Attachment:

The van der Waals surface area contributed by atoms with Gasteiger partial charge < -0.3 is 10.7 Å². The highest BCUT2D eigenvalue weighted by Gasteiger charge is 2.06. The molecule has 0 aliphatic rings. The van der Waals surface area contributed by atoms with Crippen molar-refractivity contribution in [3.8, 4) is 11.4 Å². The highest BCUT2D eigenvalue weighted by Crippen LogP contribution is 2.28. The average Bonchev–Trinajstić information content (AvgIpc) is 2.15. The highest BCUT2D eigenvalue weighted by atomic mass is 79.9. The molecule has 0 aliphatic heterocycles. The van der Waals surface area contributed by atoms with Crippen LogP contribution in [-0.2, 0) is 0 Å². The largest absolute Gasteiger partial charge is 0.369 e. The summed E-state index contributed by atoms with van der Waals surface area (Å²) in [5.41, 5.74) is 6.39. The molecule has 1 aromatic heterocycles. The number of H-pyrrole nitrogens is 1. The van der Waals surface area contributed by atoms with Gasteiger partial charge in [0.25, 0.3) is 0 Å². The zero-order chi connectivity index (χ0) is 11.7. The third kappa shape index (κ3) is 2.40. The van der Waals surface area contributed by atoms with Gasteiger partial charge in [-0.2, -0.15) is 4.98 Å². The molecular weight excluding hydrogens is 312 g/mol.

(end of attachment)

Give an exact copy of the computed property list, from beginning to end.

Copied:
The van der Waals surface area contributed by atoms with Gasteiger partial charge < -0.3 is 10.7 Å². The highest BCUT2D eigenvalue weighted by Gasteiger charge is 2.06. The molecule has 0 aliphatic rings. The van der Waals surface area contributed by atoms with Crippen molar-refractivity contribution in [3.8, 4) is 11.4 Å². The highest BCUT2D eigenvalue weighted by Crippen LogP contribution is 2.28. The average Bonchev–Trinajstić information content (AvgIpc) is 2.15. The highest BCUT2D eigenvalue weighted by atomic mass is 79.9. The molecule has 0 aliphatic heterocycles. The van der Waals surface area contributed by atoms with Crippen LogP contribution in [-0.2, 0) is 0 Å². The largest absolute Gasteiger partial charge is 0.369 e. The summed E-state index contributed by atoms with van der Waals surface area (Å²) in [5.41, 5.74) is 6.39. The molecule has 1 aromatic heterocycles. The number of H-pyrrole nitrogens is 1. The van der Waals surface area contributed by atoms with Gasteiger partial charge in [0.25, 0.3) is 0 Å². The zero-order chi connectivity index (χ0) is 11.7. The third kappa shape index (κ3) is 2.40. The van der Waals surface area contributed by atoms with Gasteiger partial charge in [-0.2, -0.15) is 4.98 Å². The molecular weight excluding hydrogens is 312 g/mol.